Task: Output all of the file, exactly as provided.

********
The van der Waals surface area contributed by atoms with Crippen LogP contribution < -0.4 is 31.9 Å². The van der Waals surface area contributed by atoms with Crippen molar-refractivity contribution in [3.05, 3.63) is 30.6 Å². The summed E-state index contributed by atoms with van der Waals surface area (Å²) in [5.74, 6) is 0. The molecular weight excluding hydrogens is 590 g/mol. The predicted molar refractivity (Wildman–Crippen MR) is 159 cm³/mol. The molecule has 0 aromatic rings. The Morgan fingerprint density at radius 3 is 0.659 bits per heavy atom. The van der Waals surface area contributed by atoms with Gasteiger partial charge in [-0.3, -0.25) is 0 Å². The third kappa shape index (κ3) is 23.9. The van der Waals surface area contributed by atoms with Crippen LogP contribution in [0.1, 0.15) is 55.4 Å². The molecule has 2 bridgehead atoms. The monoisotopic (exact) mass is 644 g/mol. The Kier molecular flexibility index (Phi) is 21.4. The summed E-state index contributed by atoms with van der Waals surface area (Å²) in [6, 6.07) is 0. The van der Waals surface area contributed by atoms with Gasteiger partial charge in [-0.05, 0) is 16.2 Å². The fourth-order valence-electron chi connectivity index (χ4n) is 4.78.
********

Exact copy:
The van der Waals surface area contributed by atoms with Crippen LogP contribution < -0.4 is 31.9 Å². The van der Waals surface area contributed by atoms with Crippen molar-refractivity contribution in [3.05, 3.63) is 30.6 Å². The summed E-state index contributed by atoms with van der Waals surface area (Å²) in [5.74, 6) is 0. The molecular weight excluding hydrogens is 590 g/mol. The predicted molar refractivity (Wildman–Crippen MR) is 159 cm³/mol. The molecule has 0 aromatic rings. The Morgan fingerprint density at radius 3 is 0.659 bits per heavy atom. The van der Waals surface area contributed by atoms with Gasteiger partial charge in [-0.3, -0.25) is 0 Å². The third kappa shape index (κ3) is 23.9. The van der Waals surface area contributed by atoms with Crippen LogP contribution in [0.1, 0.15) is 55.4 Å². The molecule has 2 bridgehead atoms. The monoisotopic (exact) mass is 644 g/mol. The Kier molecular flexibility index (Phi) is 21.4. The summed E-state index contributed by atoms with van der Waals surface area (Å²) in [6, 6.07) is 0. The van der Waals surface area contributed by atoms with Gasteiger partial charge in [-0.05, 0) is 16.2 Å². The fourth-order valence-electron chi connectivity index (χ4n) is 4.78.